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Customers Use Credit Departments as a Lender in Tight Economy

Kendall Payton, editorial associate for NACM

At the end of each year, many businesses try to make their cash stretch as far as possible by holding what they consider to be non-essential payments. Some customers will intentionally make late payments so they can report a stronger cash position at the end of each quarter or year, and credit departments are typically paid last during tight economic conditions.

But this trend is nothing new. According to a recent eNews poll, 87% of credit professionals notice their customers conserving cash toward the end of each year. “In my experience, beginning mid-November, I have had companies either just stop payments all together with no notice, or send a communication to the accounts receivable department that all payments have been suspended until the first business week of the new year,” explained Val Venable, CCE, ICCE, instructor of the FCIB International Credit & Risk Management course. “Simultaneously, they may notify their vendors that they are stopping incoming shipments of non-essential goods, to avoid tax liability on inventory at year end.”

Today’s volatile economy, driven by high interest rates, inflation and ongoing supply challenges, could exacerbate the amount of cash customers withhold—and how early they start doing so. “Companies may be forced to make a decision as to which bills to pay,” Venable added. “Many vendors are not successful in collecting interest or late fees on payments made after the due date, so it is almost like an interest free loan while cash is diverted to more pressing demands, such as taxes, interest payments and payments that carry a significant penalty if not paid on time.”

Even if interest rates are built into your terms and conditions, collecting can be difficult, said Lisa Rhine, credit manager at Bull Moose Tube Company, Inc. (Chesterfield, MO). “I’m trying to enforce some of our terms and conditions, which stipulate that we can charge interest. Very rarely have I done that, but I might need to with some of these that are really dragging out. Whether I collect it or not, I don’t know, but it might prompt them to pay faster.”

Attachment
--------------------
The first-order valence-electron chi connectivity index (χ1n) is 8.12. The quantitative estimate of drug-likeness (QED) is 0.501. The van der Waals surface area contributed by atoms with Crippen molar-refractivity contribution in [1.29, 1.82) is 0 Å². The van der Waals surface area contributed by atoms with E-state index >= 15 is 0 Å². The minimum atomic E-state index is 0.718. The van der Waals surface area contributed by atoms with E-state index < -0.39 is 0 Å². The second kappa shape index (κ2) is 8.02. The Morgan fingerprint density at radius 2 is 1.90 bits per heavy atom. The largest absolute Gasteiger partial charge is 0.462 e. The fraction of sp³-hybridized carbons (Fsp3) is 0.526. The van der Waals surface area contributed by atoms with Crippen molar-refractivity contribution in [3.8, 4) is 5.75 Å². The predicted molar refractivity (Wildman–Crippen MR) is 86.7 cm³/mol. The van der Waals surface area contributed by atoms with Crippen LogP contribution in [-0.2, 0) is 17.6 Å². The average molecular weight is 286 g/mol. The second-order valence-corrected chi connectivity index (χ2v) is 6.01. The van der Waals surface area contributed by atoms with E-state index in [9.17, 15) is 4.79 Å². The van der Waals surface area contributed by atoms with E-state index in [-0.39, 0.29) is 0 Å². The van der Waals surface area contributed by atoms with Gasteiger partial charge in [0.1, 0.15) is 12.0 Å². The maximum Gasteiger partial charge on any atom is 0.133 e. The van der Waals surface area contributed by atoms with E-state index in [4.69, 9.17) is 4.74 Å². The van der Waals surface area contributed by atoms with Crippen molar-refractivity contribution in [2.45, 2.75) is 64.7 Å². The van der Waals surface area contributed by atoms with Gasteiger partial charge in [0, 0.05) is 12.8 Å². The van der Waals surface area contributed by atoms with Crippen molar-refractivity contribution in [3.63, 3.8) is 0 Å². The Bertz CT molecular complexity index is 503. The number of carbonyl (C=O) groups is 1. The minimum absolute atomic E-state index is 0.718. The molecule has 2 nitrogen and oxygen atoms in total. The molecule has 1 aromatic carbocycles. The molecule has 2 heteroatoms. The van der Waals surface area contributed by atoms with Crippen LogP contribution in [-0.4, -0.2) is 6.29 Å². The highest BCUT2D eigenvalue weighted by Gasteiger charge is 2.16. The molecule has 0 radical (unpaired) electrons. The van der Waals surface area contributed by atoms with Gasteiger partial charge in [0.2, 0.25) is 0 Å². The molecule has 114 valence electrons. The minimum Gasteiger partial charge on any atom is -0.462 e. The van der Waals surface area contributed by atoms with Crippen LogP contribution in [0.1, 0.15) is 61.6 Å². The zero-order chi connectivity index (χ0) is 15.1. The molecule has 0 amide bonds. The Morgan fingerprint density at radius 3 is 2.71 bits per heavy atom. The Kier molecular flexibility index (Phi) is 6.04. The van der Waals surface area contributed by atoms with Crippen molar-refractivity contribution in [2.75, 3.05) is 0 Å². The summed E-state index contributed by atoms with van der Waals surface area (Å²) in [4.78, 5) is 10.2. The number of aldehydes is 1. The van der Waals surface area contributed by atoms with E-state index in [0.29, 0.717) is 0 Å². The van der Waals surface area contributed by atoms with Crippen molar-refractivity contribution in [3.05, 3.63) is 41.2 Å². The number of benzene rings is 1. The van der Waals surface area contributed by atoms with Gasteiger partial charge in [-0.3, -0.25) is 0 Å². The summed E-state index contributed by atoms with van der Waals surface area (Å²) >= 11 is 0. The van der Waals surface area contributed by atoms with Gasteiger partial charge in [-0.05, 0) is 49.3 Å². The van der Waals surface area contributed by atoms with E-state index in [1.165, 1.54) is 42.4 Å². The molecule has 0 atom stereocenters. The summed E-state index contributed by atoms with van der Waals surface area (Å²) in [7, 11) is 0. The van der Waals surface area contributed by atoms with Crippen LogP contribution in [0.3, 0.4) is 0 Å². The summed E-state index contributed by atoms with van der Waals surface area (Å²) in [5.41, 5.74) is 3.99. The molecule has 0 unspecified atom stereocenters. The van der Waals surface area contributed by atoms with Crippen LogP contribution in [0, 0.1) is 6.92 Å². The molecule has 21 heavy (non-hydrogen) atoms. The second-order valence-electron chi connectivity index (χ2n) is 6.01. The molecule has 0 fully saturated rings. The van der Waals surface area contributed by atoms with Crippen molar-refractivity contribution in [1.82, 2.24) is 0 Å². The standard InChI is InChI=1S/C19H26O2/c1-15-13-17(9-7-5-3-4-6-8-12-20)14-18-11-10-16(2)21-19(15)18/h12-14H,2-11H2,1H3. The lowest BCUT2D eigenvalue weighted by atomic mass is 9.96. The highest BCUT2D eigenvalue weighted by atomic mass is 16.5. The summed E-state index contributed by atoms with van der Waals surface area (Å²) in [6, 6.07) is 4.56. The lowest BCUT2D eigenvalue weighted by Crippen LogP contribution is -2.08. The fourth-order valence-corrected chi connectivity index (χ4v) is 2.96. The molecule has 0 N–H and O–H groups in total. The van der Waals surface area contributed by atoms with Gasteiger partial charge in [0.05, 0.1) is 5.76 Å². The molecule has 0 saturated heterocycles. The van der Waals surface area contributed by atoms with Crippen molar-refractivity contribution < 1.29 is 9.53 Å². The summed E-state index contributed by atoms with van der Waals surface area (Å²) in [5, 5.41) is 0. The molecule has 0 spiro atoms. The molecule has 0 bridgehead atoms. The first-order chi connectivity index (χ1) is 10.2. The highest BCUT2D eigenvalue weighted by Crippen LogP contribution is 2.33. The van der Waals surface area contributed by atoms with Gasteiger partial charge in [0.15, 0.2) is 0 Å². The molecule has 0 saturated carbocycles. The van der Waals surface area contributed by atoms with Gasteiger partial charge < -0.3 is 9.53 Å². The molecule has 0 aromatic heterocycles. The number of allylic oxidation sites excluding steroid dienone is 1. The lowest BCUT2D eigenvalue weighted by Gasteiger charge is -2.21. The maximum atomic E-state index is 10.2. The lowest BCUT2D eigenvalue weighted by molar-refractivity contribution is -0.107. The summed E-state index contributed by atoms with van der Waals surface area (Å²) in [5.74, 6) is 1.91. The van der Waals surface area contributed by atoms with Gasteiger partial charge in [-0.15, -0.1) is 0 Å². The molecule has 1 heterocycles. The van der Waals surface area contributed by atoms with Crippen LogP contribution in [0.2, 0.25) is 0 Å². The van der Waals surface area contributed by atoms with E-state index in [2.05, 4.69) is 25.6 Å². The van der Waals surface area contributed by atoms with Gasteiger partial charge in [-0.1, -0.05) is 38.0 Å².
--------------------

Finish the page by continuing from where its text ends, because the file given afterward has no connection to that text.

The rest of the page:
Rhine is seeing more of a payment slowdown than in past years, especially from her customers who sell to larger companies. “What I’m seeing lately, in the last two or three months, is a significant slowdown in payments from the steel fabricators business,” she explained. “I’m seeing a bigger slowdown than normal and less of a response to my calls. The ones that I am having problems with are selling to the big corporations, like your Fords of the world, because they can pay whenever they want.”

Customers also may be hoarding more cash to prepare for a recession, which some economists forecast to hit as early as Q1 of 2023. “I don’t think it’s out of the ordinary that in a recession, you’re sitting on cash a lot more to hedge a downturn in the economy,” said Brandon Nickoli, senior credit analyst at Cenovus Energy (Dublin, OH).

Nickoli sees more customers asking for payment extensions because they are not receiving cash from their own customers.

He added, “as much as I would like to help those customers out, we are not a bank and we can’t offer an interest-free loan even if it’s just for a few days.”

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